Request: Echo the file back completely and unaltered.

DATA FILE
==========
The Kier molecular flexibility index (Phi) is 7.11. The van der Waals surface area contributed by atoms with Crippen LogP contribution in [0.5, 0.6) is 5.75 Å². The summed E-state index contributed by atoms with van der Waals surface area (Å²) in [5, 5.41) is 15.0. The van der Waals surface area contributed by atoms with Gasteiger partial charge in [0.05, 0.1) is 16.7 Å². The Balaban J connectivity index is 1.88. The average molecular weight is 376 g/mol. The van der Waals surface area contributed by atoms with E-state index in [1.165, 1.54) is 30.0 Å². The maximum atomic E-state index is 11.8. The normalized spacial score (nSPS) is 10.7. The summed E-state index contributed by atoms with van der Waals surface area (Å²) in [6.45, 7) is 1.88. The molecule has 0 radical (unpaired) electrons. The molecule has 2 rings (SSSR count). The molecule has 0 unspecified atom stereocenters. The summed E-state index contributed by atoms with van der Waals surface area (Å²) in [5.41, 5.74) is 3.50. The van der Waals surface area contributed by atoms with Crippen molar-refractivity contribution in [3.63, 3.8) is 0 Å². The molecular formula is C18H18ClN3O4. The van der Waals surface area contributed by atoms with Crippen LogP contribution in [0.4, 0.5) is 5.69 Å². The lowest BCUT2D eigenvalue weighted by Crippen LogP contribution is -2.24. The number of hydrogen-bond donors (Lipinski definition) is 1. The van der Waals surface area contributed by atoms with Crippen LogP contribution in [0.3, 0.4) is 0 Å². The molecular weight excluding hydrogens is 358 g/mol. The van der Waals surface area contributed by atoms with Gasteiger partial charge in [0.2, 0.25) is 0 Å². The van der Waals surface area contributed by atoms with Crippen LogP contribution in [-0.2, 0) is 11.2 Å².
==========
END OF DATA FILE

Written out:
The Kier molecular flexibility index (Phi) is 7.11. The van der Waals surface area contributed by atoms with Crippen LogP contribution in [0.5, 0.6) is 5.75 Å². The summed E-state index contributed by atoms with van der Waals surface area (Å²) in [5, 5.41) is 15.0. The van der Waals surface area contributed by atoms with Gasteiger partial charge in [0.05, 0.1) is 16.7 Å². The Balaban J connectivity index is 1.88. The average molecular weight is 376 g/mol. The van der Waals surface area contributed by atoms with E-state index in [1.165, 1.54) is 30.0 Å². The maximum atomic E-state index is 11.8. The normalized spacial score (nSPS) is 10.7. The summed E-state index contributed by atoms with van der Waals surface area (Å²) in [6.45, 7) is 1.88. The molecule has 0 radical (unpaired) electrons. The molecule has 2 rings (SSSR count). The molecule has 0 unspecified atom stereocenters. The summed E-state index contributed by atoms with van der Waals surface area (Å²) in [5.41, 5.74) is 3.50. The van der Waals surface area contributed by atoms with Crippen molar-refractivity contribution in [3.63, 3.8) is 0 Å². The molecular formula is C18H18ClN3O4. The van der Waals surface area contributed by atoms with Crippen LogP contribution in [0.4, 0.5) is 5.69 Å². The lowest BCUT2D eigenvalue weighted by Crippen LogP contribution is -2.24. The number of hydrogen-bond donors (Lipinski definition) is 1. The van der Waals surface area contributed by atoms with Crippen LogP contribution in [0.3, 0.4) is 0 Å². The molecular weight excluding hydrogens is 358 g/mol. The van der Waals surface area contributed by atoms with Gasteiger partial charge in [0.2, 0.25) is 0 Å². The van der Waals surface area contributed by atoms with Crippen LogP contribution in [-0.2, 0) is 11.2 Å².